Two arrested in connection with tagging graffiti-covered L.A. skyscraper across the street from Grammys venue

Los Angeles, CA, Thursday, February 1, 2024 - Taggers have graffitied what appears to be more than 25 stories of a downtown Los Angeles skyscraper that's been sitting dormant for several years. Construction on Oceanwide Plaza, a $1 billion mixed-use retail and luxury apartments project with three towering unfinished structures, stalled in January 2019 after the Beijing-based developer lacked the funds to complete it. (Robert Gauthier/Los Angeles Times)
Taggers continue to vandalize a downtown Los Angeles skyscraper that's been sitting dormant for several years. (Robert Gauthier/Los Angeles Times)

Two people were arrested, cited and released this week in connection with spray painting graffiti across more than two dozen stories of an unfinished skyscraper in downtown Los Angeles, according to authorities.

On Tuesday around 12:43 a.m., Los Angeles Police Department officers responded to a vandalism call on South Figueroa Street, the site of the unfinished and long-idle Oceanwide Plaza development, the department said in a news release. The LAPD's Air Support Division reported seeing more than a dozen suspects trespassing and possibly spray painting the building.

By the time more officers arrived, all the suspects except for two had fled the location, authorities said. The two — Los Angeles residents Victor Daniel Ramirez, 35, and Roberto Perez, 25 — were arrested and transported to the Central Area station, where they were cited for trespassing on private property and released.

Two days later, officers returned to the construction site around 12:52 p.m. to respond to another vandalism call, this time involving spray painting on the 30th floor, according to the news release. Officers were told by the site's security guards that the suspects fled the building in a car.

Police found a car matching the description they'd been given and told the driver to stop, but the driver didn't yield, the department alleged. Officers eventually found the vehicle a short distance away and the driver was cited for failure to yield to an officer.

The investigation is still ongoing.

Taggers spray painted at least 27 floors of the building this week, judging by aerial footage of the building.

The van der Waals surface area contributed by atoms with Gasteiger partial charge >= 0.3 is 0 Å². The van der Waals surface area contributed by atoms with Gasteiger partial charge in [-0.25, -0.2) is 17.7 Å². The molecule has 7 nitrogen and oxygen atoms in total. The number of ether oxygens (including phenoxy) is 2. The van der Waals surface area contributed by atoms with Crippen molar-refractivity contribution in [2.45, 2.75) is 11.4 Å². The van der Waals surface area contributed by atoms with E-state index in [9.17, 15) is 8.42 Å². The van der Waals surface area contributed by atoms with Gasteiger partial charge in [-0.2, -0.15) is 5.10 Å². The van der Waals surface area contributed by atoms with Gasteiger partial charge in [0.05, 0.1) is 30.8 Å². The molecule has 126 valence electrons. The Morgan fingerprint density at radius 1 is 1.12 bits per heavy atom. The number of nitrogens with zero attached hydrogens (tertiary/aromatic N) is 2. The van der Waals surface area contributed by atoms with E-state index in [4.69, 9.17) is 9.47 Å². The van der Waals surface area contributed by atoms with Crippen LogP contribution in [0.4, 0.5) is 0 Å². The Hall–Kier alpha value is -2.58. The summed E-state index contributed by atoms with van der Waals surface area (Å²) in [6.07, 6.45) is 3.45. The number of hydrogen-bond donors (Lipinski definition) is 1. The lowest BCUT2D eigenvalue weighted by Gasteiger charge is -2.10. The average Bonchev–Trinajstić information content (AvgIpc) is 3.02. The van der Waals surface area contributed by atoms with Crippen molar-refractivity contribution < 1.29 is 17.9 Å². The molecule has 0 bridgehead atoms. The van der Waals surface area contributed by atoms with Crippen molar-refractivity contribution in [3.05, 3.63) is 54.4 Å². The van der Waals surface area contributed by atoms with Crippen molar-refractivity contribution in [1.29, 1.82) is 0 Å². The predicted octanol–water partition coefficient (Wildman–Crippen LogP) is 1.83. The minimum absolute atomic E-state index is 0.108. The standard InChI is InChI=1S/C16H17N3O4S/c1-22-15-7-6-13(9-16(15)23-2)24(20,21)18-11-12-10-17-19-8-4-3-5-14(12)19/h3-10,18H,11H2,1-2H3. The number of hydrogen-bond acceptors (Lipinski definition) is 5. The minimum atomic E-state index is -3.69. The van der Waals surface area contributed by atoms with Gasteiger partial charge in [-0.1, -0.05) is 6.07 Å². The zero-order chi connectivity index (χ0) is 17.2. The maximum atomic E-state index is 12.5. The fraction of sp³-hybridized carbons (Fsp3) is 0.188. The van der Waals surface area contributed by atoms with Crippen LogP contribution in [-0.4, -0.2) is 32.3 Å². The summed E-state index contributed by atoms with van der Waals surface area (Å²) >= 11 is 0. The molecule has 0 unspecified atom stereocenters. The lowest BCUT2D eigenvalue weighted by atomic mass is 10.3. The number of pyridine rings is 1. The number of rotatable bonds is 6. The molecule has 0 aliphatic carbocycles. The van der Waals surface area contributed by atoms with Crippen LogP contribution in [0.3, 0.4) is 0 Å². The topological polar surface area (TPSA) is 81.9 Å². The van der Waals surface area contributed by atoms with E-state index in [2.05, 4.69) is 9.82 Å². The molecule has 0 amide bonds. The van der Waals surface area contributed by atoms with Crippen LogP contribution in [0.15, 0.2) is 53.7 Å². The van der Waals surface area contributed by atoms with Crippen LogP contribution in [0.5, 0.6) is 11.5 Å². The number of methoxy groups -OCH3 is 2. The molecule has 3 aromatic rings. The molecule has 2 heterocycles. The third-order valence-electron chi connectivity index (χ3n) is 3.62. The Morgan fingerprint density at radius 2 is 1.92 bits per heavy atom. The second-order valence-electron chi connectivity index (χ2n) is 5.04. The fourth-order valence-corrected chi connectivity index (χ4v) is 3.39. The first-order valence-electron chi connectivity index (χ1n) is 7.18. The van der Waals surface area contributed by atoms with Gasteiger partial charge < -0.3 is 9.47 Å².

Oceanwide Plaza was once one of the biggest real estate development projects in Los Angeles, but construction was halted five years ago when its Chinese developer ran out of money. The project was supposed to feature hotel and retail space as well as luxury condominiums and apartments.

The buildings have remained unfinished ever since in the popular LA Live complex, which includes shops, restaurants and the Grammy Museum. Arena anchors the complex and will host the 66th Grammy Awards on Sunday.

Nella McOsker, president and chief executive of the Central City Assn., condemned the taggers in a statement.

"We are disturbed by the images of the vandalism of Oceanwide Plaza," said McOsker, whose organization advocates for businesses and nonprofits in downtown Los Angeles. "This is a representation of the very real neglect that DTLA has gone through over the past decade. We see it every day with the number of unhoused Angelenos experiencing mental health crises in the streets, the shuttered businesses we walk past and lack of public safety that we hear of too often."

Not everyone condemned the graffiti as senseless crime, however.

Stefano Bloch, a former graffiti writer and a professor of geography at the University of Arizona, expressed admiration for the taggers making use of abandoned space.

“It’s graffiti writers who find value in these spaces and enliven them,” he said. “That’s not to romanticize it as art or to demonize the crime. Someone was making use of this building and it wasn’t the builder or the occupants.”

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This story originally appeared in Los Angeles Times.